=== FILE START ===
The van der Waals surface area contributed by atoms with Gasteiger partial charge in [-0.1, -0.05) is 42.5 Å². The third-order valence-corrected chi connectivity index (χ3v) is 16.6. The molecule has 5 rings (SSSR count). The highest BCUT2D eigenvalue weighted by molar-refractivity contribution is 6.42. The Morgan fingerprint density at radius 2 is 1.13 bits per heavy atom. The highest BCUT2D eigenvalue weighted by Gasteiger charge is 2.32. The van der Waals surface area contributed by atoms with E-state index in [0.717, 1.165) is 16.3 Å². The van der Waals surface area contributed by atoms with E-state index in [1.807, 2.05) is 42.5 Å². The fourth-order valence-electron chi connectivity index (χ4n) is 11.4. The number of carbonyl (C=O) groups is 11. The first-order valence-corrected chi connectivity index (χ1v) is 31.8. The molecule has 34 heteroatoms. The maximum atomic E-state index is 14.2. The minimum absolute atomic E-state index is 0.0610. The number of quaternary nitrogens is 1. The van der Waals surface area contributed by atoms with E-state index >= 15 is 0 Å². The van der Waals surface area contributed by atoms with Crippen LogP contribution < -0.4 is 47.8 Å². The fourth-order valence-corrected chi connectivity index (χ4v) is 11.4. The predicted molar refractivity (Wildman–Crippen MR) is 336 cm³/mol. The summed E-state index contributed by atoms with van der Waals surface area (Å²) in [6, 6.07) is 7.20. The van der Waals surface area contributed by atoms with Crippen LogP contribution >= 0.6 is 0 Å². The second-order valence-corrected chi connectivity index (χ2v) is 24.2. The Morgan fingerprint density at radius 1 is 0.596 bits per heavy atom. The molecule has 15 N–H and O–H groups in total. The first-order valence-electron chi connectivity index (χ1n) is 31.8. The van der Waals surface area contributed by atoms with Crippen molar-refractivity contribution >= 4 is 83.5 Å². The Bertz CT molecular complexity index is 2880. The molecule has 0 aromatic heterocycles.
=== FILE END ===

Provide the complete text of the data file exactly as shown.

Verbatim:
The van der Waals surface area contributed by atoms with Gasteiger partial charge in [-0.1, -0.05) is 42.5 Å². The third-order valence-corrected chi connectivity index (χ3v) is 16.6. The molecule has 5 rings (SSSR count). The highest BCUT2D eigenvalue weighted by molar-refractivity contribution is 6.42. The Morgan fingerprint density at radius 2 is 1.13 bits per heavy atom. The highest BCUT2D eigenvalue weighted by Gasteiger charge is 2.32. The van der Waals surface area contributed by atoms with E-state index in [0.717, 1.165) is 16.3 Å². The van der Waals surface area contributed by atoms with E-state index in [1.807, 2.05) is 42.5 Å². The fourth-order valence-electron chi connectivity index (χ4n) is 11.4. The number of carbonyl (C=O) groups is 11. The first-order valence-corrected chi connectivity index (χ1v) is 31.8. The molecule has 34 heteroatoms. The maximum atomic E-state index is 14.2. The minimum absolute atomic E-state index is 0.0610. The number of quaternary nitrogens is 1. The van der Waals surface area contributed by atoms with E-state index >= 15 is 0 Å². The van der Waals surface area contributed by atoms with Crippen LogP contribution < -0.4 is 47.8 Å². The fourth-order valence-corrected chi connectivity index (χ4v) is 11.4. The predicted molar refractivity (Wildman–Crippen MR) is 336 cm³/mol. The summed E-state index contributed by atoms with van der Waals surface area (Å²) in [6, 6.07) is 7.20. The van der Waals surface area contributed by atoms with Crippen LogP contribution >= 0.6 is 0 Å². The second-order valence-corrected chi connectivity index (χ2v) is 24.2. The Morgan fingerprint density at radius 1 is 0.596 bits per heavy atom. The molecule has 15 N–H and O–H groups in total. The first-order valence-electron chi connectivity index (χ1n) is 31.8. The van der Waals surface area contributed by atoms with Crippen molar-refractivity contribution >= 4 is 83.5 Å². The Bertz CT molecular complexity index is 2880. The molecule has 0 aromatic heterocycles.